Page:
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RUNNING HEAD: PERSISTENCE OF COVERAGE GAPS

Persistence of Coverage Gaps Despite ACA Provisions


Health Policy and Management
Renee Altimari
Providence College

RUNNING HEAD: PERSISTENCE OF COVERAGE GAPS

The Affordable Care Act (ACA) has made significant strides in reforming the
United States healthcare system. Millions of individuals previously uninsured have
acquired health insurance through the online exchanges, Medicaid expansion or through
employers. Interestingly enough, the coverage gap persists despite the implementation
and policies of the ACA. Millions of people continue to remain uninsured and are unable
to receive adequate and affordable healthcare. The ACA has expanded access to
healthcare insurance for some, not all, and neglected reforms relating to an expansion of
health care. Having health insurance does not guarantee an individual affordable and
adequate health care. The following factors have influenced the provisions and
implementation of the ACA: 1) political opposition and controversy, 2) complexity and
fragmentation of payment systems and 3) a focus on reorganizing the system for cost
reduction rather than care expansion. As a result, the United States government falls short
of guaranteeing affordable and adequate health care for all citizens.
In the United States, political polarization and controversy has surfaced
throughout history. Fox and Markel (2010) describe that the political sphere in the United
States includes interest and advocacy groups that often cloud implementation by voicing
their concerns for certain issues. Specifically relating to health reform, politics largely
influence the success or failure of laws. Public programs that have been implemented in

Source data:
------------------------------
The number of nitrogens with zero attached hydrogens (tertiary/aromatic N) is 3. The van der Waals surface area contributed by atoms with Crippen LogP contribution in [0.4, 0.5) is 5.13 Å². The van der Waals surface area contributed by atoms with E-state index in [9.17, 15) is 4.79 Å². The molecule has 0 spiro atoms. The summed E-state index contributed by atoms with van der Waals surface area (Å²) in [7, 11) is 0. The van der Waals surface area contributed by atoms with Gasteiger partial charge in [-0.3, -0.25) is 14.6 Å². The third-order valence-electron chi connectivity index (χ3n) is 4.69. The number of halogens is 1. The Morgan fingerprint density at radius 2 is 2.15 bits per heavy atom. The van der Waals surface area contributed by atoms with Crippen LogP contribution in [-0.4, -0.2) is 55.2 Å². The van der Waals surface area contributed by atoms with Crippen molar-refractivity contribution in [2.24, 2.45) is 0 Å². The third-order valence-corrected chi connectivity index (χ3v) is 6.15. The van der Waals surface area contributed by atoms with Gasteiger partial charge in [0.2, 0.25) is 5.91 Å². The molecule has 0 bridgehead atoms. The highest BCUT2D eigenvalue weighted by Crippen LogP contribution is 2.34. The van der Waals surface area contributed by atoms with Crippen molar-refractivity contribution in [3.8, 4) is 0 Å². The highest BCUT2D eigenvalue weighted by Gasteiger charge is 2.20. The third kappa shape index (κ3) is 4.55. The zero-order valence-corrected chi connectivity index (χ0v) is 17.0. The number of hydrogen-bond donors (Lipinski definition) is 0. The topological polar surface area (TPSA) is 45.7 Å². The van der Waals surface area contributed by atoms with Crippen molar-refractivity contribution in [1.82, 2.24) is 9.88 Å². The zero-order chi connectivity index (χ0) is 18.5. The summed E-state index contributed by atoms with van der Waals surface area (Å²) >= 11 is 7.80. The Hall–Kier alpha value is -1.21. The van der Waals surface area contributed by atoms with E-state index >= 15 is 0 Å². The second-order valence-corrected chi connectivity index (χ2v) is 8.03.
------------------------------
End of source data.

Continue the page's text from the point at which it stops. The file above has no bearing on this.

the past faced much opposition prior to successful adoption. Present day public programs
like Medicare, Medicaid, CHIP and Social Security remain widely contested by
politicians today, despite their acceptance by the majority. The article explains how
interest groups and ideologies can change and thus influence stances and opinions on

RUNNING HEAD: PERSISTENCE OF COVERAGE GAPS

programs over time. Upon writing provisions and laws for the ACA, the rich history of
political controversy in the United States is readily obvious.
In White (2010)s article, he discusses the history of the Democratic Party and
how U.S politics largely influenced provision writing. Since President Truman, the
Democratic Party has hoped to achieve universal coverage. In the 2008 election, the
Democratic stance was as follows:
Democrats are united around a commitment that every American man, woman
and child be guaranteed affordable, comprehensive healthcare (Democratic
National Convention Committee, 2008:9) (White 2010: 2).
Obama began working on health reform shortly after his election; however, the resulting
provisions of the ACA fell short of guaranteeing affordable and comprehensive care for
all (White 2010). White (2010) explains how the ACA was unavoidably caught in the
complex political sphere and began writing laws more favorable to Congress. For
example, the ACA began making provisions optional and states could accept or reject
them. For example, ACA provisions made Medicaid expansion optional for states and
allowed states to run their own exchanges if they desired.
Republican states opposed the ACA prior to and post implementation. Jones,
Bradley and Oberlander (2014), focus on the dilemma between Republicans and the
ACA. Republican states were unsure of how to approach the ACA once it passed in
congress. They could either act as if it didnt exist in hopes of altering its fate, or assume
that the law would remain with strict deadlines and act in accordance. The
unpredictability of political opposition was clear when Republican states chose to let the
government run their exchanges instead of opting to set them up themselves. 27 states

PERSISTANCE OF COVERAGE GAPS

chose to wait out the ACA and let the federal government run the states exchange.
Furthermore, many Republican states highly opposed expanded their Medicaid program
that would extend insurance coverage to low income individuals (Jones et al 2014). The
states who have denied Medicaid expansion are further widening the coverage gap in
their state. Thus, denying millions more the ability to receive Medicaid and its basic
healthcare benefits.
Much controversy and opposition surrounds the provisions of the ACA.
Republican leaders stalled the implementation of the ACA by claiming it
unconstitutional, and collaborating together to take a stance against it. Republicans will
continue to debate provision implementation in states (Jones et al 2014). Thus, the effects
of ACA provisions will differ depending on states political affiliation.
Brown (2012) clearly exemplifies the disconnect between policymakers and
political controversy: